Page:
The Showa Restoration In Japan


"Restore the Emperor Expel the Barbarians":

The Causes of the Showa Restoration



Sonno joi, "Restore the Emperor and expel the Barbarians," was the battle cry that ushered in the
Showa Restoration in Japan during the 1930\'s.Footnote1 The Showa Restoration was a combination of
Japanese nationalism, Japanese expansionism, and Japanese militarism all carried out in the name of the
Showa Emperor, Hirohito. Unlike the Meiji Restoration, the Showa Restoration was not a resurrection of
the Emperor\'s powerFootnote2, instead it was aimed at restoring Japan\'s prestige. During the 1920\'s,
Japan appeared to be developing a democratic and peaceful government. It had a quasi-democratic
governmental body, the Diet,Footnote3 and voting rights were extended to all male citizens.Footnote4 Yet,
underneath this seemingly placid surface, lurked momentous problems that lead to the Showa Restoration.
The transition that Japan made from its parliamentary government of the 1920\'s to the Showa Restoration
and military dictatorship of the late 1930s was not a sudden transformation. Liberal forces were not
toppled by a coup overnight. Instead, it was gradual, feed by a complex combination of internal and
external factors.
The history that links the constitutional settlement of 1889 to the Showa Restoration in the 1930s is
not an easy story to relate. The transformation in Japan\'s governmental structure involved; the historical
period between 1868 and 1912 that preceded the Showa Restoration. This period of democratic reforms
was an underlying cause of the militarist reaction that lead to the Showa Restoration. The transformation
was also feed by several immediate causes; such as, the downturn in the global economy in
1929Footnote5 and the invasion of Manchuria in 1931.Footnote6 It was the convergence of these
external, internal, underlying and immediate causes that lead to the military dictatorship in the 1930\'s.
The historical period before the Showa Restoration, 1868-1912, shaped the political climate in
which Japan could transform itself from a democracy to a militaristic state. This period is known as the
Meiji Restoration.Footnote7 The Meiji Restoration of 1868 completely dismantled the Tokugawa political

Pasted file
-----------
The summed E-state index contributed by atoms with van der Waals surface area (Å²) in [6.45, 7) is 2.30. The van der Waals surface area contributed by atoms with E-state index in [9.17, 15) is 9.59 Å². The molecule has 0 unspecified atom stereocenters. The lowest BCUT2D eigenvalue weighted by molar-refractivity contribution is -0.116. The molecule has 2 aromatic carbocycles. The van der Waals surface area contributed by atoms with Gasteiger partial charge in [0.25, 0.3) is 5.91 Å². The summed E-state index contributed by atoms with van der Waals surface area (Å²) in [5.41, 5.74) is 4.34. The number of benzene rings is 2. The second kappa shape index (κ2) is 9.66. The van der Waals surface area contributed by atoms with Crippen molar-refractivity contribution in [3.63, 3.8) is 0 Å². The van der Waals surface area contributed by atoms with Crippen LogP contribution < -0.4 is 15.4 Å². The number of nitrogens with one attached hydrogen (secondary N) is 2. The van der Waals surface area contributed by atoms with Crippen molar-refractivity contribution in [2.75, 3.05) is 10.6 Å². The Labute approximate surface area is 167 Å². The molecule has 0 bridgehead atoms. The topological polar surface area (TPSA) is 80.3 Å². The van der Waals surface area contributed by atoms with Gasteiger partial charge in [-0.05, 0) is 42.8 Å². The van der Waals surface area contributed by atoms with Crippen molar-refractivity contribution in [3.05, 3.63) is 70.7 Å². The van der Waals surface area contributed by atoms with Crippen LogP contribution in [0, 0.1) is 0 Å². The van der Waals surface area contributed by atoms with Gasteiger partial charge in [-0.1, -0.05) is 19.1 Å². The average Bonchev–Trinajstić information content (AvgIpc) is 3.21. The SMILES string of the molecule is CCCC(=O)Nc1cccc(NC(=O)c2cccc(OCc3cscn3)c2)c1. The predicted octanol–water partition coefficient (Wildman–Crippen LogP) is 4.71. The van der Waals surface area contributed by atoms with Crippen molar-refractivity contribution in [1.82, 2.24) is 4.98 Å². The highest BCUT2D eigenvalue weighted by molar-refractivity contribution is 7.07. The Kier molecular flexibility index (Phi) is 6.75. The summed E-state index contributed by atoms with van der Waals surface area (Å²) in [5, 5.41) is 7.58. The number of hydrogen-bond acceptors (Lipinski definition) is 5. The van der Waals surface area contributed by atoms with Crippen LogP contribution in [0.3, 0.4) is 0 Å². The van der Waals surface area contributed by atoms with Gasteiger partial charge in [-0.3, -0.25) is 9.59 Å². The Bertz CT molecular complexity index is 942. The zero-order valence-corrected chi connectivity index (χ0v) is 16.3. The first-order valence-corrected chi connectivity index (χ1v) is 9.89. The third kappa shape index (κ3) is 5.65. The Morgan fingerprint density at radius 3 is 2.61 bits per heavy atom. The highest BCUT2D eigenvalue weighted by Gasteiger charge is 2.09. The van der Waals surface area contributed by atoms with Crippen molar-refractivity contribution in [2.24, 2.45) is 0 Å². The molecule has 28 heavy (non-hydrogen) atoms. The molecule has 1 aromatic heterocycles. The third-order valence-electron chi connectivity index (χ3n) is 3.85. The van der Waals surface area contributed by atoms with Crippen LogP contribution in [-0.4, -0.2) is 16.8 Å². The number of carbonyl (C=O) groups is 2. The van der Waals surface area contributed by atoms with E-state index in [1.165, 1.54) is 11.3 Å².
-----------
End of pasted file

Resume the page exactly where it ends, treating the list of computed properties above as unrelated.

order and replaced it with a centralized system of government headed by the Emperor who served as a
figure head.Footnote8 However, the Emperor instead of being a source of power for the Meiji
Government, became its undoing. The Emperor was placed in the mystic position of demi-god by the
leaders of the Meiji Restoration. Parliamentarians justified the new quasi-democratic government of Japan,
as being the "Emperor\'s Will." The ultra-nationalist and militaristic groups took advantage of the Emperor\'s
status and claimed to speak for the Emperor.Footnote9 These then groups turned the tables on the
parliamentarians by claiming that they, not the civil government, represented the "Imperial Will." The
parliamentarians, confronted with this perversion of their own policy, failed to unite against the militarists
and nationalists. Instead, the parliamentarians compromised with the nationalists and militarists groups and
the general populace took the nationalists\' claims of devotion to the Emperor at face value, further
bolstering the popularity of the nationalists.Footnote10 The theory of "Imperial Will" in Japan\'s
quasi-democratic government became an underlying flaw in the government\'s democratic composition.
It was also during the Meiji Restoration that the Japanese economy began to build up its industrial
base. It retooled, basing itself on the western model. The Japanese government sent out investigators to
learn the ways of European and American industries.Footnote11 In 1889, the Japanese government
adopted a constitution based on the British and German models of parliamentary democracy. During this
same period, railroads were constructed, a banking system was started and the samurai system was
disbanded.Footnote12 Indeed, it seemed as if Japan had successfully made the transition to a western style
industrialized state. Almost every other non-western state failed to make this leap forward from
pre-industrial nation to industrialized power. For example, China failed to make this leap. It collapsed
during the 1840s and the European powers followed by Japan, sought to control China by expropriating its
raw materials and exploiting its markets.
By 1889, when the Japanese ConstitutionFootnote13 was adopted, Japan, with a few minor
setbacks, had been able to make the transition to a world power through its expansion of colonial
holdings.Footnote14 During the first World War, Japan\'s economy and colonial holdings continued to
expand as the western powers were forced to focus on the war raging in Europe. During the period
1912-1926, the government continued on its democratic course. In 1925, Japan extended voting rights to
all men and the growth of the merchant class continued.Footnote15 But these democratic trends, hid the
fact that it was only the urban elite\'s who were benefiting from